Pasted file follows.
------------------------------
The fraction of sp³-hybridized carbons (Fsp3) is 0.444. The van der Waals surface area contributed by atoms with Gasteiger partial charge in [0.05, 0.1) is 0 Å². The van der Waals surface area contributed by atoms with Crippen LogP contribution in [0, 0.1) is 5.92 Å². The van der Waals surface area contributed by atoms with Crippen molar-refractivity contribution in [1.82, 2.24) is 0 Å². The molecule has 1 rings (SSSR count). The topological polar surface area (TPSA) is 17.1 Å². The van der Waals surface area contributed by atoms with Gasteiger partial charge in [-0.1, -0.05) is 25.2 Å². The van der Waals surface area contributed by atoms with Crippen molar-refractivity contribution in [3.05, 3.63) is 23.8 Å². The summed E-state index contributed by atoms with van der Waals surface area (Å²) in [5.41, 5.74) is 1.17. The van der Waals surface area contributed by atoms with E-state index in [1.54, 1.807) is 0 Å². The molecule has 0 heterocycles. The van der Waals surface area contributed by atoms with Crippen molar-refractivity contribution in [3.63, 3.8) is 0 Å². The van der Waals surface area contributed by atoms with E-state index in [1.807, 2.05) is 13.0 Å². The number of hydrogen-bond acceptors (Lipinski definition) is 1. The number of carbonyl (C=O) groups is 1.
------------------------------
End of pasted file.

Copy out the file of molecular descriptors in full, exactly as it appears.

The fraction of sp³-hybridized carbons (Fsp3) is 0.444. The van der Waals surface area contributed by atoms with Gasteiger partial charge in [0.05, 0.1) is 0 Å². The van der Waals surface area contributed by atoms with Crippen LogP contribution in [0, 0.1) is 5.92 Å². The van der Waals surface area contributed by atoms with Crippen molar-refractivity contribution in [1.82, 2.24) is 0 Å². The molecule has 1 rings (SSSR count). The topological polar surface area (TPSA) is 17.1 Å². The van der Waals surface area contributed by atoms with Gasteiger partial charge in [-0.1, -0.05) is 25.2 Å². The van der Waals surface area contributed by atoms with Crippen molar-refractivity contribution in [3.05, 3.63) is 23.8 Å². The summed E-state index contributed by atoms with van der Waals surface area (Å²) in [5.41, 5.74) is 1.17. The van der Waals surface area contributed by atoms with E-state index in [1.54, 1.807) is 0 Å². The molecule has 0 heterocycles. The van der Waals surface area contributed by atoms with Crippen molar-refractivity contribution in [3.63, 3.8) is 0 Å². The van der Waals surface area contributed by atoms with E-state index in [1.807, 2.05) is 13.0 Å². The number of hydrogen-bond acceptors (Lipinski definition) is 1. The number of carbonyl (C=O) groups is 1.